saw June-quarter operating losses from international operations, of which India
is a large part, widen to $724 million from $135 million a year ago due to heavy investments
in data centres and content in a bid to lure more customers
to its loyalty programme called Prime.
The world's largest e-commerce
firm has stepped up investments
— over $600 million in the country, disclosed since January — to set up data centres, improve logistics and payments, besides building local content for its Prime video service that is offered to its loyal subscribers.
is also investing more in local data centres to stream videos to the growing number of Prime customers, with the company claiming a third of new customers
signing up for its loyalty programme. It is also building content, Inside Edge, the first of 18 Indian original series and has bought rights for local movies to target customers
in specific regions of the country. Prime subscribers spend twice as much as regular e-commerce customers
in the US, a trend that could mirror in other markets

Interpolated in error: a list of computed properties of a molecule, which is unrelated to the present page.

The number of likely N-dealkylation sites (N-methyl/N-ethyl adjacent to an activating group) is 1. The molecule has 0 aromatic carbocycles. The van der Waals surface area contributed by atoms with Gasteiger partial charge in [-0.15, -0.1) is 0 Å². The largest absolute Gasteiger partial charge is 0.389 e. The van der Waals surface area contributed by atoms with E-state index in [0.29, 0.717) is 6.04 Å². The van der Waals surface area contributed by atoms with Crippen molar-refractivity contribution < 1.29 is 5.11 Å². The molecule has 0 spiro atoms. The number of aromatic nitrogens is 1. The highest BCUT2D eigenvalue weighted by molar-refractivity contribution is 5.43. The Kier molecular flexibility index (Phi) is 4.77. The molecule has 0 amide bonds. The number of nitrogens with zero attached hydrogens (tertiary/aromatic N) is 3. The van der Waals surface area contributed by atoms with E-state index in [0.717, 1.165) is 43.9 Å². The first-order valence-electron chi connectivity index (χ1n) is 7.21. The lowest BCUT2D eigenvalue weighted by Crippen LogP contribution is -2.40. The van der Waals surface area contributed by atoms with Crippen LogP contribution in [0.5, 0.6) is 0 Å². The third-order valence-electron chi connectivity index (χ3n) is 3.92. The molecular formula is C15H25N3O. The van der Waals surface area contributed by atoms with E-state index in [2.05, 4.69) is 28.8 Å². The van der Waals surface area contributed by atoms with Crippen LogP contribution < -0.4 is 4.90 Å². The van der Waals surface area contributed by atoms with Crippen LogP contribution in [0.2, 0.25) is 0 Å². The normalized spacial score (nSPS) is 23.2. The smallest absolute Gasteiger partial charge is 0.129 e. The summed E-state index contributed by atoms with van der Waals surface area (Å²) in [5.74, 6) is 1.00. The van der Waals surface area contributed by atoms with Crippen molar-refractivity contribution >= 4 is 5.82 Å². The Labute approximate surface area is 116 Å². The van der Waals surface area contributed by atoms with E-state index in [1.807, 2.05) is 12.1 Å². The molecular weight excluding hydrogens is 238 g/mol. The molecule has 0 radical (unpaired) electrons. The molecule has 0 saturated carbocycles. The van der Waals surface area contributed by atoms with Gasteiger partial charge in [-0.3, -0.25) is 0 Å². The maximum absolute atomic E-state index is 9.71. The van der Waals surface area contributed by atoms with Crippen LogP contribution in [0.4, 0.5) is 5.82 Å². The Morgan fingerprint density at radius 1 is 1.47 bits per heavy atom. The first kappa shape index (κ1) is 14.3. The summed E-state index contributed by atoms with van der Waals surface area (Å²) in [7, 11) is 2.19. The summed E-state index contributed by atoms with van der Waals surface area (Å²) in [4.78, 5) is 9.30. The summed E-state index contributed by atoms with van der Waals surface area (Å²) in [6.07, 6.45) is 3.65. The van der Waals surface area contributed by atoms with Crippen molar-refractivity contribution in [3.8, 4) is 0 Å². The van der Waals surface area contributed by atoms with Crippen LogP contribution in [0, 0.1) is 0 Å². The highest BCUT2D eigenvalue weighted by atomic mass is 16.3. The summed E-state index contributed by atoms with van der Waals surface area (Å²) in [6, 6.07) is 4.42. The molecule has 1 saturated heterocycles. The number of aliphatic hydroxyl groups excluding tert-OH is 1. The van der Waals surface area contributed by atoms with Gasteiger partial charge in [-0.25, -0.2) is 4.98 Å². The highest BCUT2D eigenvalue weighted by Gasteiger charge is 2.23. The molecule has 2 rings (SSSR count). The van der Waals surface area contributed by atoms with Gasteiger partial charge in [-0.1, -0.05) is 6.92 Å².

such as India.
"We continue to invest in India.
We're very hopeful with the progress we've made with sellers and customers
alike in India
and we see great momentum and success there, so we continue to invest and we have some of our best people in that business," chief financial officer Brian Olsavsky said. Amazon, which follows the January-December financial year, had posted operating losses of $135 million in the June quarter last year. In January to March, it posted losses of $481 million.
jumped 17 per cent to $11.48 billion in the quarter on the back of growing business
across geographies, including India.
For the quarter, Amazon
grew its revenue 25 per cent to $38 billion as it got more customers
to shift online from traditional retailers.
It saw quarterly income drop 77 per cent and hinted that it could lose up to $400 million in operating profit
during the current quarter.
has been at the forefront of Amazon's investments, with founder Jeff Bezos
having committed over $5 billion to conquer the country's e-commerce
market, the last open market in the world. It also is expanding at a time when rival Flipkart is looking at investors such as SoftBank. Amazon
sustained losses for over 20 years before turning up marginal cash profits
Flipkart has closed talks to acquire smaller rival Snapdeal, which will help it bring SoftBank
as an investor. At the same time, the Indian market is turning into a three-cornered fight, with Alibaba, the Chinese e-commerce
firm, entering the fray by investing in Paytm
with its Paytm